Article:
The Fossil Records
When it comes to Australian music, I must admit to being pretty ignorant. I'm a huge fan of Nick Cave & The Bad Seeds (the best live band I've ever seen), and various associated acts like The Dirty Three and The Birthday Party, but after that I know next to nothing about alternative rock culture Down Under. Before starting this blog I had never heard of Hoodoo Gurus or their seminal 1984 album Stoneage Romeos. I think it is fair to say that I had been missing out.
Hoodoo Gurus formed in 1981 in Sydney, and their debut outing is an absolutely cracking blast of new wave, psychobilly and garage rock with some fantastic pop tunes. I have no idea why it isn't better known in Europe. It also has a stunning sleeve - a Day-Glo version of Ray Harryhausen's Allosaurus from the film One Million Years B.C., menacing a cowering cave-woman, while pterosaurs wheel through the sky.
Bizarrely, for the US and several other international releases, this wonderful cover art was replaced by bland images of stylised dinosaurs (by Donald Krieger). The band's frontman Dave Faulkner referred to this as "bad coffee table art, very anonymous and boring". I would agree, which is why I recommend buying the original Australian edition.
Stoneage Romeos takes its name from a short 1955 comedy film, Stone Age Romeos, featuring the slapstick team The Three Stooges. This takes me back to my childhood years, watching old black and white Stooges films on TV on Saturday mornings. In Stone Age Romeos, The Stooges aim to prove that cavemen still exist, and fake the evidence needed to do so.
The artwork for the original Australian release of Stoneage Romeos was designed by Yanni Stumbles, a Sydney-based artist who produced screen-prints in the early 1980s, before moving to move in the areas of management and production design in the music industry. You can read more about her, and see more examples of her work here.
Several singles were released from the album, including I Want You Back, which has an excellent music video, stuffed full of wonderfully crap stop-motion dinosaurs.
There's lots of other examples of fun dinosaur imagery associated with Hoodoo Gurus, including concert posters, a 2005 tribute album called Stoneage Cameos, and the cover of the 2010 album Purity of Essence.
If you want to buy the original release of Stoneage Romeos, you can find it on Discogs here. It comes highly recommended.
We'll start this blog with something well outside my comfort zone: prog-rock. As someone who grew up listening to a lot of British and Northern Irish punk, I've always avoided prog. But for music/palaeontology crossovers, prog is potentially fertile ground.
The Flock formed in late 1960s Chicago, and Dinosaur Swamps was their second album. It's a mess of a record that veers stylistically from classic rock to psychedelic, country and jazz, with lots of typical (and, to my ears, somewhat annoying) prog elements, such as a lyrical 'concept' (apparently about some kind of a journey - go figure) and extended drum solos. Even the reviews that I've found on specialist prog sites aren't very positive, so I don't think I'm missing much through my ignorance of the genre.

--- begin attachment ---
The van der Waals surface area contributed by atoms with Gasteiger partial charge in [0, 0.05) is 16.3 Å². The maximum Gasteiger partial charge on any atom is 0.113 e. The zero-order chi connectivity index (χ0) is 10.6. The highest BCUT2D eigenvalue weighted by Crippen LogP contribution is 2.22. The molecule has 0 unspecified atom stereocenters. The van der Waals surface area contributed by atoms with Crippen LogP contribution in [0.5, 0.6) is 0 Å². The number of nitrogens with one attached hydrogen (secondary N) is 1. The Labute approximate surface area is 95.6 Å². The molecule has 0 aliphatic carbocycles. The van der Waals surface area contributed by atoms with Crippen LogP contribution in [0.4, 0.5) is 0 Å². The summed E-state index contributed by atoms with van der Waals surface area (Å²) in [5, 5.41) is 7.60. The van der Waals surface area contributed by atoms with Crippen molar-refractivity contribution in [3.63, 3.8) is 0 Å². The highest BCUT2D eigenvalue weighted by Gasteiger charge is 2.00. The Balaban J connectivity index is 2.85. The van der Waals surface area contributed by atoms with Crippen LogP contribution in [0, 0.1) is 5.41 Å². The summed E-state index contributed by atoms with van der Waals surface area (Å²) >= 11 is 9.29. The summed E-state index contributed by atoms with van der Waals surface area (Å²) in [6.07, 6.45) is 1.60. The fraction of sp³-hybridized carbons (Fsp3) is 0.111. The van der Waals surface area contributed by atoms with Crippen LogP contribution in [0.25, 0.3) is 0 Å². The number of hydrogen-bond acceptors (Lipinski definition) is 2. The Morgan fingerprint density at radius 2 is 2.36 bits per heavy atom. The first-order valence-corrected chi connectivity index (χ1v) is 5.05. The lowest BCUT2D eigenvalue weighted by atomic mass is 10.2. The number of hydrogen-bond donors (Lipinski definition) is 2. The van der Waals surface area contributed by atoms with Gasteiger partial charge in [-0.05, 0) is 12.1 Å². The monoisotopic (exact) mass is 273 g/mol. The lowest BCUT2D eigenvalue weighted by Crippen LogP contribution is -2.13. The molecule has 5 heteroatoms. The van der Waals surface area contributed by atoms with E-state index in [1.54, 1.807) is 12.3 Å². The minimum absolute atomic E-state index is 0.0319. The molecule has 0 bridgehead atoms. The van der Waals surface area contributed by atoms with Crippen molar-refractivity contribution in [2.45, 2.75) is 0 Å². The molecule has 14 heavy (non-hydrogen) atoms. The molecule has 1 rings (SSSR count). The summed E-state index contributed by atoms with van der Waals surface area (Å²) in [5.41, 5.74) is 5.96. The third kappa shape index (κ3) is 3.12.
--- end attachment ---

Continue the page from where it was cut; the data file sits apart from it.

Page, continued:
The outer record sleeve is a gatefold, and the outside cover of the sleeve is a reproduction of a mural of pterosaurs (flying reptiles) at the American Museum of Natural History, painted by Constantine Astori and A. Brown in 1942. It shows a host of pterosaurs flying and clinging to cliffs above an ancient beach, with several different species, clearly including Pteranodon, Pterodactylus, Rhamphorhynchus and Dimorphodon. Fish carcasses litter the cliffs, and pterosaur footprints cross the beach.
Into this iconic piece of palaeoart, the band members of The Flock have been inserted. One stares up at the pterosaurs overhead, and screams with horror, one stares towards heaven with his arms outstretched, while a third (rather Jesus-like in appearance) crawls across the beach, pointing to something out of sight. The remaining four members of the band look remarkably calm, bored even. The inside of the gatefold has a map stretched out on what appears to be the desk of a pirate - the map shows a series of islands that have the same names as some of the album tracks (e.g. Uranian Sircus, Hornschmeyer's Island). It lacks any clear link to the pterosaur scene on the outside cover, but perhaps this beach is one of the bands' stops on their mystical journey.
It's unclear to me exactly what links the music on the album to the prehistoric world on the cover, or why the album is called Dinosaur Swamps. As palaeontological enthusiasts will know, pterosaurs are not actually dinosaurs (they are close relatives of dinosaurs, within the group Ornithodira), and so there are no actual dinosaurs on the cover. As far as I can tell from the album's lyrics, there's no obvious mention of prehistoric creatures, although the second track (Big Bird) is apparently about being carried away by a "Big Bird" to "another land", so perhaps this is a reference to the pterosaurs.
Musically then, I'd skip it. But it's a great example of a palaeontology-themed record cover, and thus not a bad place to start this blog.
There's more information about Astori's mural at the AMNH here. You can find Dinosaur Swamps on Discogs here, and you can listen to the entire album on YouTube.